They fished together, traveled together, lived life high and fast. Their drinking was sporadic but frequent. Expensive liqueurs and wines. Their love was strong, boisterous, and colorful. The swashbuckling, hard labour life of a fishing family.
“I loved fishing. I loved catching fish. Every day was a competition. I would try and catch more than him. I fished a year pregnant. I fished a year with a baby on my back,” she laughs.
“You know, I like to portray myself as being a pristine lady,” she says. “But I am one of those West Coast girls that fished with a baby in a backpack, hanging over the stern, plunking fish on the head all day long and hauling them aboard. That is the reality.”
Together they would produce four children in five years.
She was not a dramatic drinker, but it was a factor in her day-to-day life.
“The thing is if I drank a lot I would just sneak off to bed. I would just go to sleep. I was a really boring drunk. That was typically my pattern. I would pretend I was going to check on the kids and I would just never come back.”
One day Kella slipped coming off the boat and landed on her back. She was introduced to a series of painkillers and they, along with the alcohol, became the substances that would lead her to Edgewood. By the end it was slow-release morphine.
She drank and ate pills constantly. Despite crippling headaches caused by her reaction to certain liqueurs, she kept going. Black outs were part of the equation. She drank to be able to sleep. The headaches were horrid, “lightning bolts going off in my head. They were really bad.” She would end up in hospitals looking for solutions.
“Sometimes I would drive my kids to school with a bucket in between my legs. Drive up the road a little way, pull over and puke. Get to one school, pull over and puke. Going to three different schools. What a way to live.”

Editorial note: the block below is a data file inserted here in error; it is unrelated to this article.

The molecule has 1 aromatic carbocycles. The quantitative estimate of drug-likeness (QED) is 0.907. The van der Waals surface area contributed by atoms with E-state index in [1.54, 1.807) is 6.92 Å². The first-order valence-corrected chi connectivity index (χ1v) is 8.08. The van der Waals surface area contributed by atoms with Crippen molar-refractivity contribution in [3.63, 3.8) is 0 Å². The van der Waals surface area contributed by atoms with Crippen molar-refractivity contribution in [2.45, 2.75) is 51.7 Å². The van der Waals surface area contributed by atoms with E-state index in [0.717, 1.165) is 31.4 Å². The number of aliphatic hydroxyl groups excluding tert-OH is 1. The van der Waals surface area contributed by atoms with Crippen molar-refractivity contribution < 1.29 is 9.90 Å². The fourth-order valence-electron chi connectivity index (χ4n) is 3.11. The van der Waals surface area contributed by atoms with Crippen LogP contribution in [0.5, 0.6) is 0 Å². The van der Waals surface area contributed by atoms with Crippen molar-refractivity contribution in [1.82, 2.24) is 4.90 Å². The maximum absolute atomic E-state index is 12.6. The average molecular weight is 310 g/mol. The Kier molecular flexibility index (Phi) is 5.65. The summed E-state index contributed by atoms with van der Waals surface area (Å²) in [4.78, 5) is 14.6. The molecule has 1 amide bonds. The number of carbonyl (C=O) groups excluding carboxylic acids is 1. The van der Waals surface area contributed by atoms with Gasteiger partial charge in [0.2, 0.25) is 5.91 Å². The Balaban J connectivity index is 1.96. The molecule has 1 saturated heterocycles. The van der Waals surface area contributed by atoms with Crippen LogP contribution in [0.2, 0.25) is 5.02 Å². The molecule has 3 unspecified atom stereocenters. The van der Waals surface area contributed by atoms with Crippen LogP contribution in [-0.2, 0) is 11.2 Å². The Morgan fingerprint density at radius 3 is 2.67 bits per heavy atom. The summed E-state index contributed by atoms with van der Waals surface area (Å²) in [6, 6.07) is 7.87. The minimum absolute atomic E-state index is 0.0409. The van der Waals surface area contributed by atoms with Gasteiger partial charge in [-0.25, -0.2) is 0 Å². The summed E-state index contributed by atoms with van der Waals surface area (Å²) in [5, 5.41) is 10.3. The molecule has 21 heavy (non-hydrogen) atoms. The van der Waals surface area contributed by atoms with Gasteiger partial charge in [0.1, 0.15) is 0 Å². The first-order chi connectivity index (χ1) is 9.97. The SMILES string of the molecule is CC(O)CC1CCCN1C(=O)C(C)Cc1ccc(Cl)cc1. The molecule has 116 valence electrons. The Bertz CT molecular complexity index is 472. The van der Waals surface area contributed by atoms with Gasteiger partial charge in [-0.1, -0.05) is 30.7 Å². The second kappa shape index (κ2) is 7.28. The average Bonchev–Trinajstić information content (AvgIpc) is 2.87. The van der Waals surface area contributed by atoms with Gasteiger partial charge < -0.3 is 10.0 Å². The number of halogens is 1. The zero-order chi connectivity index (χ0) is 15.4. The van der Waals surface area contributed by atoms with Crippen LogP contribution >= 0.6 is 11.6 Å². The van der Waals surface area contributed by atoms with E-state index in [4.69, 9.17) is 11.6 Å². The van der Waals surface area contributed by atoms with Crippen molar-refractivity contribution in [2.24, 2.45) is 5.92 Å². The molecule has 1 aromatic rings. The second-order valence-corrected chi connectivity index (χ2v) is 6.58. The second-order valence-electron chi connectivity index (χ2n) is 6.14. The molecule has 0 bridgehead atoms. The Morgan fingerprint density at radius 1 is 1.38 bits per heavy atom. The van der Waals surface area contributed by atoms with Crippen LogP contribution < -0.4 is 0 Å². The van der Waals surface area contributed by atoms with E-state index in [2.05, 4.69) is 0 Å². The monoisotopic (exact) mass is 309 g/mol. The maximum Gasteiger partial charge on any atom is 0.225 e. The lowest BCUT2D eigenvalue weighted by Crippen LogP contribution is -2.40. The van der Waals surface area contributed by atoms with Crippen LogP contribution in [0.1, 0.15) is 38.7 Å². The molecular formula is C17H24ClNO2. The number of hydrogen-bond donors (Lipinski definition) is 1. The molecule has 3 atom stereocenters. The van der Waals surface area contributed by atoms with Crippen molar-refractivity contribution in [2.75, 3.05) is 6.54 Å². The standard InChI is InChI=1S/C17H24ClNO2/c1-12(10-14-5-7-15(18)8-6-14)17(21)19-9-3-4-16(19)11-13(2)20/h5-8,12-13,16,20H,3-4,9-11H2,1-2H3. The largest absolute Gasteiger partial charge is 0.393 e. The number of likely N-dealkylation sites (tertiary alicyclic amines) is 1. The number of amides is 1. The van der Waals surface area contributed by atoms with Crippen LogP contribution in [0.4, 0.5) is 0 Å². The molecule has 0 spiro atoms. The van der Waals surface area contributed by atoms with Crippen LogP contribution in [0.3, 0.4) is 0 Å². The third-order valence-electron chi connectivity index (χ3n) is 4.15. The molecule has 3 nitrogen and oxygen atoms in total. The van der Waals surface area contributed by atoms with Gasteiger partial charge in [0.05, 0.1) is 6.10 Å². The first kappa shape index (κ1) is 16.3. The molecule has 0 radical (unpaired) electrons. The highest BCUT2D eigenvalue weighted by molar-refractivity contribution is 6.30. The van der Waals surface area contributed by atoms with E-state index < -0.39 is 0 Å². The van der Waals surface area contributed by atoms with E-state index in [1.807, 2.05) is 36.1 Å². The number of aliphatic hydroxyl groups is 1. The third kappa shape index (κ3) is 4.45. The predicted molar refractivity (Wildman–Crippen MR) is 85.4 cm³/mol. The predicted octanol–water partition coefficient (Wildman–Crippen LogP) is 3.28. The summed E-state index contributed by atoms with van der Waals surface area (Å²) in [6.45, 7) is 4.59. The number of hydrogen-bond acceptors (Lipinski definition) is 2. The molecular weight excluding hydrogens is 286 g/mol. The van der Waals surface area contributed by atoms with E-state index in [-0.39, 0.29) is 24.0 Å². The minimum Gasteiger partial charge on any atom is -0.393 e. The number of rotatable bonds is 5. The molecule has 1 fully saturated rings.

Meanwhile, her husband was often fishing off the coast of north Vancouver Island, or Haida Gwaii. He had even named the vessel, a 14-metre gem built to catch salmon and halibut, after his bride, the Kella-Lee.
In October 2001, George was out fishing off the rugged north coast of Vancouver Island. Kella was awoken in the middle of the night by a phone call from the Canadian Coast Guard. They had received a May Day call. The boat had lost its steering and was floundering in hurricane force winds.
“I just jumped out of bed, like my God. I am freaking out and panicking. I know what the word Mayday means. He is not going to send out a call like that unless lives are in danger. Oh my God I have got four kids. Oh my God how am I going to look after my kids? How am I going to feed my kids?”
She phoned the wives of the other crew members and waited for more information.
There was to be no happy ending for her. The RCMP came to the door with the sad news. Two crew members survived, while two others, including George, did not.
Friends rallied to help the family through those horrible days, weeks, and months. Everyone went through those difficulties differently. The kids were in their teens or just about in their teens. One of the siblings saw their grade point average collapse from 4.0 to just about failing.
Kella found Ativan to go with the morphine, put pills under her pillow and tried to survive in the way she knew how. Over the next year and a half, friends began to confront her. She was scaring her children, and they told her so.
One day she had had enough. Friends were willing to look after her children. Treatment was offered. Edgewood was far enough, yet close enough, to make sense as a destination. And the ride down Highway 19 to Nanaimo, as difficult as it was, was the start of Kella’s new life.